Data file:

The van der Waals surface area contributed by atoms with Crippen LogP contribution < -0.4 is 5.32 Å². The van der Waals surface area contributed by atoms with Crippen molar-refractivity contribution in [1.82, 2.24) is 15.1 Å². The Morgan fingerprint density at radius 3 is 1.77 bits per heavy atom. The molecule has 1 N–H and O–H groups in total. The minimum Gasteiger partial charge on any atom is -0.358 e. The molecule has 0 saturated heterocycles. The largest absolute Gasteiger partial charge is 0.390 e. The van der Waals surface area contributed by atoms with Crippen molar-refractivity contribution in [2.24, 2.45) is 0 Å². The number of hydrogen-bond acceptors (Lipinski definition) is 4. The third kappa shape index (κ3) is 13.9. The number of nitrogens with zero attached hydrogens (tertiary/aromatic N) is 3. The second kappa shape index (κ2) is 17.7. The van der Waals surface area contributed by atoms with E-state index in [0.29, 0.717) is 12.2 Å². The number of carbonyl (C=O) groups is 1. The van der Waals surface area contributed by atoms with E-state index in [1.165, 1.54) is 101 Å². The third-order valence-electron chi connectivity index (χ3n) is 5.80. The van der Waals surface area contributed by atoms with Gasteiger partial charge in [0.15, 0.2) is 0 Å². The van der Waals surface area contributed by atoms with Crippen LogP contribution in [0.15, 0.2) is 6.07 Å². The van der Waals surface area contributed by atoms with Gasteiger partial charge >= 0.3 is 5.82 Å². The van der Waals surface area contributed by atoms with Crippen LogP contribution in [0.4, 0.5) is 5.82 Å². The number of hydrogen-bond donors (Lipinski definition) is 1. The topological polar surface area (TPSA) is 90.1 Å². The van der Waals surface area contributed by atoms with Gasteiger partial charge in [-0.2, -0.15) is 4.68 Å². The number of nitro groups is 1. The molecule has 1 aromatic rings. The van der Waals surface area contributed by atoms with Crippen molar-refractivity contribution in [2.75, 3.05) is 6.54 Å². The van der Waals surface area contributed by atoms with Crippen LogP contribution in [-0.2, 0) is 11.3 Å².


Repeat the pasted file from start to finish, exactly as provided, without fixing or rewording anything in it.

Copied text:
The van der Waals surface area contributed by atoms with Crippen LogP contribution < -0.4 is 5.32 Å². The van der Waals surface area contributed by atoms with Crippen molar-refractivity contribution in [1.82, 2.24) is 15.1 Å². The Morgan fingerprint density at radius 3 is 1.77 bits per heavy atom. The molecule has 1 N–H and O–H groups in total. The minimum Gasteiger partial charge on any atom is -0.358 e. The molecule has 0 saturated heterocycles. The largest absolute Gasteiger partial charge is 0.390 e. The van der Waals surface area contributed by atoms with Crippen molar-refractivity contribution in [2.24, 2.45) is 0 Å². The number of hydrogen-bond acceptors (Lipinski definition) is 4. The third kappa shape index (κ3) is 13.9. The number of nitrogens with zero attached hydrogens (tertiary/aromatic N) is 3. The second kappa shape index (κ2) is 17.7. The van der Waals surface area contributed by atoms with E-state index in [0.29, 0.717) is 12.2 Å². The number of carbonyl (C=O) groups is 1. The van der Waals surface area contributed by atoms with E-state index in [1.165, 1.54) is 101 Å². The third-order valence-electron chi connectivity index (χ3n) is 5.80. The van der Waals surface area contributed by atoms with Gasteiger partial charge in [0.15, 0.2) is 0 Å². The van der Waals surface area contributed by atoms with Crippen LogP contribution in [0.15, 0.2) is 6.07 Å². The van der Waals surface area contributed by atoms with Gasteiger partial charge >= 0.3 is 5.82 Å². The van der Waals surface area contributed by atoms with Crippen LogP contribution in [0.4, 0.5) is 5.82 Å². The number of hydrogen-bond donors (Lipinski definition) is 1. The topological polar surface area (TPSA) is 90.1 Å². The van der Waals surface area contributed by atoms with Gasteiger partial charge in [-0.2, -0.15) is 4.68 Å². The number of nitro groups is 1. The molecule has 1 aromatic rings. The van der Waals surface area contributed by atoms with Crippen molar-refractivity contribution in [2.75, 3.05) is 6.54 Å². The van der Waals surface area contributed by atoms with Crippen LogP contribution in [-0.2, 0) is 11.3 Å².